For things that are more in-game, I’m still trying to work out what the best solution is. (The test cases are likely to be always-online things like StoryNexus or Varytale that strongly facilitate continuous-release models.) The main precedent is Introcomp: Introcomp games are explicitly not eligible for XYZZY Awards. There are a number of reasons for this: the main one was to avoid punishing authors for entering Introcomp, since an intro would be unlikely to be strong enough to win a XYZZY on its own merits, but it’d hardly be fair to let the same game compete twice. Similarly, it’s obviously not okay to give a game another shot every time it does a bugfix release, or adds an epilogue, or whatnot. But I’m not sure that, say, adding an entire chapter to the end of a StoryNexus game is really all that different from releasing a single story as a trilogy over several years, as in Earth and Sky.
Well, what I was getting at is that, in games like Kerkerkruip that are ongoing projects, the addition of new content that is fundamentally different from the original release raises questions. I wasn’t saying that something the graphics I’m doing for Kerkerkruip–which are in-game–are supplementary material (they aren’t, in the sense that Emily’s Counterfeit Monkey stuff is), I was suggesting that perhaps it made sense to consider them as such for the purposes of XYZZYs post-release consideration. Similarly, a new technical system, e.g. a dynamic hint system, added to an organically growing game like Kerkerkruip, might well be worth considering for “best use of innovation” or “best technological development”. (By the way, I’m not suggesting that these things should actually apply to Kerkerkruip–it’s just that Kerkerkruip raises the question, seems to be considered an interesting model by the community, and being fairly well known around here makes for a good example.)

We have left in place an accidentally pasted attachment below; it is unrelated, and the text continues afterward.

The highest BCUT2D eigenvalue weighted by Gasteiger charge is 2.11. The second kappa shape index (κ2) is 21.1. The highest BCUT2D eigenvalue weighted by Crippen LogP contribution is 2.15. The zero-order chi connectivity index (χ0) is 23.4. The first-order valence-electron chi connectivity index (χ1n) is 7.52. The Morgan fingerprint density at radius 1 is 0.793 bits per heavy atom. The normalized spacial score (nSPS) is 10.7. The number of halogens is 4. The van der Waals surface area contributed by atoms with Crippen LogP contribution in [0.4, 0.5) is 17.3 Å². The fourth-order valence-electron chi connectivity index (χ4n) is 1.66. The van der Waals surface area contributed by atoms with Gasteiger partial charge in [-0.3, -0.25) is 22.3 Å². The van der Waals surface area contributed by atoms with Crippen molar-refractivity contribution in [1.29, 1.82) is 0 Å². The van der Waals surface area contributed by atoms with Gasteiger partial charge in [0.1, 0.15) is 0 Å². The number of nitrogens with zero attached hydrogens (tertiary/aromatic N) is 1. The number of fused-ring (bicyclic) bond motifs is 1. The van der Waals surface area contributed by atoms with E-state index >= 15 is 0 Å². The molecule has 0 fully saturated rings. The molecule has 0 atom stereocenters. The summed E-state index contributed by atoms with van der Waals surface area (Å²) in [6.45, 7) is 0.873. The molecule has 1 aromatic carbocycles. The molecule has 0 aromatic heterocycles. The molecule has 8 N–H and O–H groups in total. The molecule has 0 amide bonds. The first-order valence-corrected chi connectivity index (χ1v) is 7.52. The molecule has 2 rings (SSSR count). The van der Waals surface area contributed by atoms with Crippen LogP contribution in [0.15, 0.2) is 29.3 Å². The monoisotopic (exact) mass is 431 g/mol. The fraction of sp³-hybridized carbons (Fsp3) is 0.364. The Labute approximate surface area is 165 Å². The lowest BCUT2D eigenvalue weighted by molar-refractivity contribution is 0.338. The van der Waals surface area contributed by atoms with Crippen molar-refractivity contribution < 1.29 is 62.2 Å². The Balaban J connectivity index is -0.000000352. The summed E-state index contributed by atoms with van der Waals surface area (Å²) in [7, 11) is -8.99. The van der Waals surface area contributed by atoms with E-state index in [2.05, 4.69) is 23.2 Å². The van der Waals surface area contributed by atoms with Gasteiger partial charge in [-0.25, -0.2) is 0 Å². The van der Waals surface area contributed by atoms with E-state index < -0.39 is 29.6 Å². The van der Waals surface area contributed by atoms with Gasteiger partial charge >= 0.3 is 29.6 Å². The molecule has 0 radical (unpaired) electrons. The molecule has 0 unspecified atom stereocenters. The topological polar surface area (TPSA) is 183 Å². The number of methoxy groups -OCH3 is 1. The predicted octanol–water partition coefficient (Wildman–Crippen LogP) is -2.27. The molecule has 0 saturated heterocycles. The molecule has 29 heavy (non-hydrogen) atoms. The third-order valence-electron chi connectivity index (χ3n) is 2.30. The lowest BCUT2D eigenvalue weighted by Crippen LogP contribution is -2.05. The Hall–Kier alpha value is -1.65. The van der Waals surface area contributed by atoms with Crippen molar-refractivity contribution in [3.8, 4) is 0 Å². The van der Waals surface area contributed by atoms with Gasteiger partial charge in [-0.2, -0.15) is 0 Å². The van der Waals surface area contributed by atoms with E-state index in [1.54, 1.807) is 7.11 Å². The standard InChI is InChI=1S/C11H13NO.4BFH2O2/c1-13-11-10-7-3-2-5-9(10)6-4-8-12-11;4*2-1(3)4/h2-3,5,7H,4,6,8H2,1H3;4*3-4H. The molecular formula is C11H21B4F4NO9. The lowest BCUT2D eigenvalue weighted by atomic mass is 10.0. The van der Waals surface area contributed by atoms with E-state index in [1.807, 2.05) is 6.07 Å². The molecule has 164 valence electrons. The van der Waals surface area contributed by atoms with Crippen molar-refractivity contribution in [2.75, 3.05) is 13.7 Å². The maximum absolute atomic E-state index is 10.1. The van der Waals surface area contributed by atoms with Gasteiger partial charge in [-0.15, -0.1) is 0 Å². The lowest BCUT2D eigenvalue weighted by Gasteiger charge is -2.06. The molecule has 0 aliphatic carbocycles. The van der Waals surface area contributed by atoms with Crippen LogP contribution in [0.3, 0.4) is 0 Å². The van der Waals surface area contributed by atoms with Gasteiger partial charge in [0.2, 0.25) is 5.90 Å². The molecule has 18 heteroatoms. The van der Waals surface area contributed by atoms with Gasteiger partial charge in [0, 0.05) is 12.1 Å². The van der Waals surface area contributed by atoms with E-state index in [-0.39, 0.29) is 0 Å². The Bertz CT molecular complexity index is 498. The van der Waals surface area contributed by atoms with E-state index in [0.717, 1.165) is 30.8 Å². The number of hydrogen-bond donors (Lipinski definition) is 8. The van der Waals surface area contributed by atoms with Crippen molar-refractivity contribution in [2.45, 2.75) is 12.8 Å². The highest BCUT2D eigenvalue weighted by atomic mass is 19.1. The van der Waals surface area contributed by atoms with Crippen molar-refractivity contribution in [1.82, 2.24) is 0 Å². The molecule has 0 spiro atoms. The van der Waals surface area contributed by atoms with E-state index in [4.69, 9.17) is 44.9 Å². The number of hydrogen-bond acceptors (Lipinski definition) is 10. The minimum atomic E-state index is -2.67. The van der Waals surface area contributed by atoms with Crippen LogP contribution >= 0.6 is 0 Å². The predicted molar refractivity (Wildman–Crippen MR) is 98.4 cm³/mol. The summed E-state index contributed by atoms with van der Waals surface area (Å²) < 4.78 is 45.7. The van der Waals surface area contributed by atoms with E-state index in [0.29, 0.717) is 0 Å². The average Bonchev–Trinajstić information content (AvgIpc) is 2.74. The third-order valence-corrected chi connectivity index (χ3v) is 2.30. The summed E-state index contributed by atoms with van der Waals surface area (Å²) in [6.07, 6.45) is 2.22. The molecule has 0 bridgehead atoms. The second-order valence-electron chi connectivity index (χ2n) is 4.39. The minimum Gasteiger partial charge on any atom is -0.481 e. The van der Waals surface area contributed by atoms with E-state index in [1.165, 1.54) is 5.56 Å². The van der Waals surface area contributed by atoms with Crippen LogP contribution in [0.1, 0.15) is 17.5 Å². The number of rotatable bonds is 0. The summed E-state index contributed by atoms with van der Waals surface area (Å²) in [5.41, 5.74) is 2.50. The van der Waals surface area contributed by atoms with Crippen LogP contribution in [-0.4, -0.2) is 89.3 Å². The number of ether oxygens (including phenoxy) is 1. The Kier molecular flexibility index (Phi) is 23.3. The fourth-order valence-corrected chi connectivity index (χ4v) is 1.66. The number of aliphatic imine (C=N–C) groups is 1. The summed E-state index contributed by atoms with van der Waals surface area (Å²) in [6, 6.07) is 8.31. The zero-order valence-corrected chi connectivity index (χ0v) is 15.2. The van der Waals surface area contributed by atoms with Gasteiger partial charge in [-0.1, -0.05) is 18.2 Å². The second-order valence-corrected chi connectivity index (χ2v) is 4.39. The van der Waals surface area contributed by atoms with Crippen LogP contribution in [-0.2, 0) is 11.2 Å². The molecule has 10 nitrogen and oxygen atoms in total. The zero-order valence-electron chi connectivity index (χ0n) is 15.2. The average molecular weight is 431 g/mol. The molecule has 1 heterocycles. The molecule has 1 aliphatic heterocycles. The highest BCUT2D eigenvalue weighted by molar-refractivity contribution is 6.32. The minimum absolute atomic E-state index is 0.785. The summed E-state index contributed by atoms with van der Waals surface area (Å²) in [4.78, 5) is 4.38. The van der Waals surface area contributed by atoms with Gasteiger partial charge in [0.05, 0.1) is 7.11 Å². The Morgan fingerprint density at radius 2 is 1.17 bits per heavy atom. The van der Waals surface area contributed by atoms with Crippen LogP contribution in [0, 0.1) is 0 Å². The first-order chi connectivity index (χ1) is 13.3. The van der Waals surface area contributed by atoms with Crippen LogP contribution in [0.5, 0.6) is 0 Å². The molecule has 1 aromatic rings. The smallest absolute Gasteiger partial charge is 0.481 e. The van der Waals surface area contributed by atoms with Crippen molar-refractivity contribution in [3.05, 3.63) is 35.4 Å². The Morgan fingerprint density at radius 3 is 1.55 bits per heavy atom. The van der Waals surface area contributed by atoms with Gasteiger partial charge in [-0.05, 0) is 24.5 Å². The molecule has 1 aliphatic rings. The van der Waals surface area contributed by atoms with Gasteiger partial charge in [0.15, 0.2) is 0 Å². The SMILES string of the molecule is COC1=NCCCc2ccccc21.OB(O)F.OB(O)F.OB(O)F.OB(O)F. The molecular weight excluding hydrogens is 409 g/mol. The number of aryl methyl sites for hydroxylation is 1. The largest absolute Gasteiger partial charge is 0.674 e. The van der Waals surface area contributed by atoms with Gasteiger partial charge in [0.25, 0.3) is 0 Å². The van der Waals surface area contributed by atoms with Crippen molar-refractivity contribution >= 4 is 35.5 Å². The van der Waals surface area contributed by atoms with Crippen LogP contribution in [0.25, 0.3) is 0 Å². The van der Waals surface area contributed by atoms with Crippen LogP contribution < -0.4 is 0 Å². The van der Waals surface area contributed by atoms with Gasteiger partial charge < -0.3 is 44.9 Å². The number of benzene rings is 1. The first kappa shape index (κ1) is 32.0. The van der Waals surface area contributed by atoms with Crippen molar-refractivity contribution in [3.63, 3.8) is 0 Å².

I do tend to disagree with your last point: creating a trilogy of separate games seems to me to be pretty different, both in the structural problems to be solved and in the effort expended, from adding a new chapter to an existing game.
Dannii, that’s great for a game that uses open-source tools, but what if it doesn’t? My goal in bringing this up is not to talk about Kerkerkruip’s chances for next year (I’ve never participated in the XYZZYs and likely never will), just to raise some questions that the changing face of the medium will make very real very soon. I am nearly 100% certain that we will see the following in the next XYZZYs: